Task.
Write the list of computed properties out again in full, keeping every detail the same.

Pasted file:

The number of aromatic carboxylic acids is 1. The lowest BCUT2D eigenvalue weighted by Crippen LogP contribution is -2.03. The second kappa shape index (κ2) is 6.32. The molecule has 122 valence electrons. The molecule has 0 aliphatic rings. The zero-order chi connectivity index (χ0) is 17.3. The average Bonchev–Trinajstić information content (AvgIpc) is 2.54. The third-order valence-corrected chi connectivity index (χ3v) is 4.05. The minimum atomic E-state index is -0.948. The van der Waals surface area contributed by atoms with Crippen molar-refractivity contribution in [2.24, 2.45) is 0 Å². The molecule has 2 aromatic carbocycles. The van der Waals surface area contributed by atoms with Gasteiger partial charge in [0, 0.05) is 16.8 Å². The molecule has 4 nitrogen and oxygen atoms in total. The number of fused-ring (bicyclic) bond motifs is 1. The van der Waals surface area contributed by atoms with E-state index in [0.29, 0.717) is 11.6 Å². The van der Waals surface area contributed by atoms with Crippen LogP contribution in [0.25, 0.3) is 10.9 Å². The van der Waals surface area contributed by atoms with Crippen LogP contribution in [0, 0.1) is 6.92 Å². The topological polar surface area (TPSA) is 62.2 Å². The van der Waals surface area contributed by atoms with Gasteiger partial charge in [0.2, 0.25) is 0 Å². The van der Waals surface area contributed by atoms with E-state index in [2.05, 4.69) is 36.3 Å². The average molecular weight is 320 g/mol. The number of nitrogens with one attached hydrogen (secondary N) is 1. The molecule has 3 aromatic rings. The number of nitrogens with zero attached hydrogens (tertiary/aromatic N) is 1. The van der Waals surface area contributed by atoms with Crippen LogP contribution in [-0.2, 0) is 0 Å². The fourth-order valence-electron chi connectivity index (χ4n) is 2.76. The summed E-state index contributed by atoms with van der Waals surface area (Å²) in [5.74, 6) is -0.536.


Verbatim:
The number of aromatic carboxylic acids is 1. The lowest BCUT2D eigenvalue weighted by Crippen LogP contribution is -2.03. The second kappa shape index (κ2) is 6.32. The molecule has 122 valence electrons. The molecule has 0 aliphatic rings. The zero-order chi connectivity index (χ0) is 17.3. The average Bonchev–Trinajstić information content (AvgIpc) is 2.54. The third-order valence-corrected chi connectivity index (χ3v) is 4.05. The minimum atomic E-state index is -0.948. The van der Waals surface area contributed by atoms with Crippen molar-refractivity contribution in [2.24, 2.45) is 0 Å². The molecule has 2 aromatic carbocycles. The van der Waals surface area contributed by atoms with Gasteiger partial charge in [0, 0.05) is 16.8 Å². The molecule has 4 nitrogen and oxygen atoms in total. The number of fused-ring (bicyclic) bond motifs is 1. The van der Waals surface area contributed by atoms with E-state index in [0.29, 0.717) is 11.6 Å². The van der Waals surface area contributed by atoms with Crippen LogP contribution in [0.25, 0.3) is 10.9 Å². The van der Waals surface area contributed by atoms with Crippen LogP contribution in [0, 0.1) is 6.92 Å². The topological polar surface area (TPSA) is 62.2 Å². The van der Waals surface area contributed by atoms with Gasteiger partial charge in [0.2, 0.25) is 0 Å². The van der Waals surface area contributed by atoms with E-state index in [2.05, 4.69) is 36.3 Å². The average molecular weight is 320 g/mol. The number of nitrogens with one attached hydrogen (secondary N) is 1. The molecule has 3 aromatic rings. The number of nitrogens with zero attached hydrogens (tertiary/aromatic N) is 1. The van der Waals surface area contributed by atoms with Crippen LogP contribution in [-0.2, 0) is 0 Å². The fourth-order valence-electron chi connectivity index (χ4n) is 2.76. The summed E-state index contributed by atoms with van der Waals surface area (Å²) in [5.74, 6) is -0.536.